The first few moments
During the hour immediately after their arrival into the world, most babies will enjoy what is termed ‘the golden hour,’ when they are awake, alert and seeking out their mother. Even if simply left to nature, most will find their mother’s breast, suckle and start breastfeeding. This is the ideal time to introduce them to the breast, and your maternity staff will help you to do this.
In the following days, while you’re recovering from delivering your baby, spend as much ‘skin-to-skin’ time with them as you can, so that your baby becomes used to the smell and feel of you by:
- Talking to them gently (they will already be familiar with your voice; also your partner’s voice, and others they have heard regularly whilst in the womb) and the sound of your heartbeat.
- Stroking their skin, breathing in the scent of them and letting them sleep on your chest (‘tummy to mummy’ – and/or daddy!) for extended periods during the first two or three weeks of life.
- Allowing them free access to your breasts and to feed as often as they wish. The more often your baby suckles and chooses to start breastfeeding, the more colostrum (and later, milk) will be produced.
Physical separation from their mother after birth can cause the stress hormone, Cortisol, to be released into a baby’s blood stream, and this has now been shown to restrict the essential union of the synapses (think ‘electrical wires!’) in the baby’s brain. This in turn has been associated with emotional health and behavioural issues in later life. Separation from her baby causes a similar release of Cortisol in the mother which is linked to reduced oxytocin production (leading to poor milk delivery) and postpartum depression. See study here.
Adapting to their new surroundings
We cannot realistically expect our babies simply to accept being suddenly exposed after birth to bright lights, changes in temperature, unfamiliar sounds and not feeling the comfort and reassurance of their mother’s body around them. Babies who are gently transitioned over two or three weeks to adapt to their new surroundings are shown to start breastfeeding more effectively, cry less, and sleep better than those who are simply put into a cot and expected to cope with it.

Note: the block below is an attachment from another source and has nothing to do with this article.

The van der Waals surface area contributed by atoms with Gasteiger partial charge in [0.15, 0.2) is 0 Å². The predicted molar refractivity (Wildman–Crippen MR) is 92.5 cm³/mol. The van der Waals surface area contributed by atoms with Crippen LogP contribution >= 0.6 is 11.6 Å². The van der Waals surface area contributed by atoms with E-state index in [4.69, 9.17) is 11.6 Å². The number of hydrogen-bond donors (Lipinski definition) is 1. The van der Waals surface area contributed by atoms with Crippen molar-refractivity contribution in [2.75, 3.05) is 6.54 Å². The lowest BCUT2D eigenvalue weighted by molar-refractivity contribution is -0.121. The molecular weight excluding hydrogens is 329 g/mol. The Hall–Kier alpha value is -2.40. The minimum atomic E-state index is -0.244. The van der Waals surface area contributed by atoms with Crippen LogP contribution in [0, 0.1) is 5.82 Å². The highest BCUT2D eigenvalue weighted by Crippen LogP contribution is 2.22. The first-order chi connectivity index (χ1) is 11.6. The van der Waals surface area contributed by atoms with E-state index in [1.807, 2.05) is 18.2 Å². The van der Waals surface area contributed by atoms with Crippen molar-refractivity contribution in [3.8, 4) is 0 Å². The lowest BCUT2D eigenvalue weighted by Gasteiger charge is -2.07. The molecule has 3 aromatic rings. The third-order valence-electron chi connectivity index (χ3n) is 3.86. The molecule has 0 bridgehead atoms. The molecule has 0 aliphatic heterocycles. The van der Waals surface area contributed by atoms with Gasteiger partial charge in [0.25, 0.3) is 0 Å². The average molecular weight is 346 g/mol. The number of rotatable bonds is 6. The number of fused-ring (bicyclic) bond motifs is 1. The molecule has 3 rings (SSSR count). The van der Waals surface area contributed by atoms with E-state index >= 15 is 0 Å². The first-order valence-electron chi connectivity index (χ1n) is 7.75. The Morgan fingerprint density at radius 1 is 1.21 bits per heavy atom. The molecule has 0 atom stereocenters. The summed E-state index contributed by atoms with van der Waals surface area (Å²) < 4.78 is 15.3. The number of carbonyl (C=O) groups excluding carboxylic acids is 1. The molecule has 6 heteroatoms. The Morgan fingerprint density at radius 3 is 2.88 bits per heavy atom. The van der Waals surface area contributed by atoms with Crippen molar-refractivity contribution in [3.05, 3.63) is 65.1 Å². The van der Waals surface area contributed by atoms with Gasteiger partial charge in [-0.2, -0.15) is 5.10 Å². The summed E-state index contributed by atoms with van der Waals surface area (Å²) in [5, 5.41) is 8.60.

Your baby may be quite sleepy for the first few days, but colostrum is extremely calorific, and provides everything they need from infrequent feeds in the early days until your milk comes in. Colostrum is described as ‘the most important meal your child will ever have’ – don’t be tempted to ruin that!
The all important latch
Your milk will naturally be produced from around day 3 following delivery, in response to the changes in your hormones following delivery. At this point, your baby will gradually start to feed more frequently and vigorously. Run your own tongue backwards along the mid-line of the roof of your mouth as far as you can. At the back of your hard palate, you will feel an archway, beyond which the roof of your mouth becomes soft – this is the area your nipple needs to be inside your baby’s mouth. If it’s not quite there, they will crush and bruise your nipple under the hard palate. Imperfect feeding will be uncomfortable, and will affect how much milk your baby can take from the breast, also the amount of milk your breasts produce. If feeding hurts, or doesn’t feel quite right, be sure to get help to ensure your latch is perfect – if you continue to feed without modifying the latch, you will damage your nipples – just like wearing new shoes that seemed fine when you bought them, but are now creating blisters. Damaged nipples will be infinitely more excruciating! A perfect latch is pain-free and is fundamental to successful breastfeeding.
And finally, remember that babies arrive with plenty of fluid on board – they don’t need either water or formula if they visit the breast regularly, and giving bottles will not only confuse their feeding technique, but will interfere with the natural transition of your colostrum to milk and may cause engorgement which can be extremely uncomfortable.
Trained midwife, general nurse and homeopath, Alison Lovett, has spent over 30 years supporting new mothers to breastfeed their babies. She offers prompt video crisis consultations for all breastfeeding problems. For full details of all her support services, please visit TheLatch.co.uk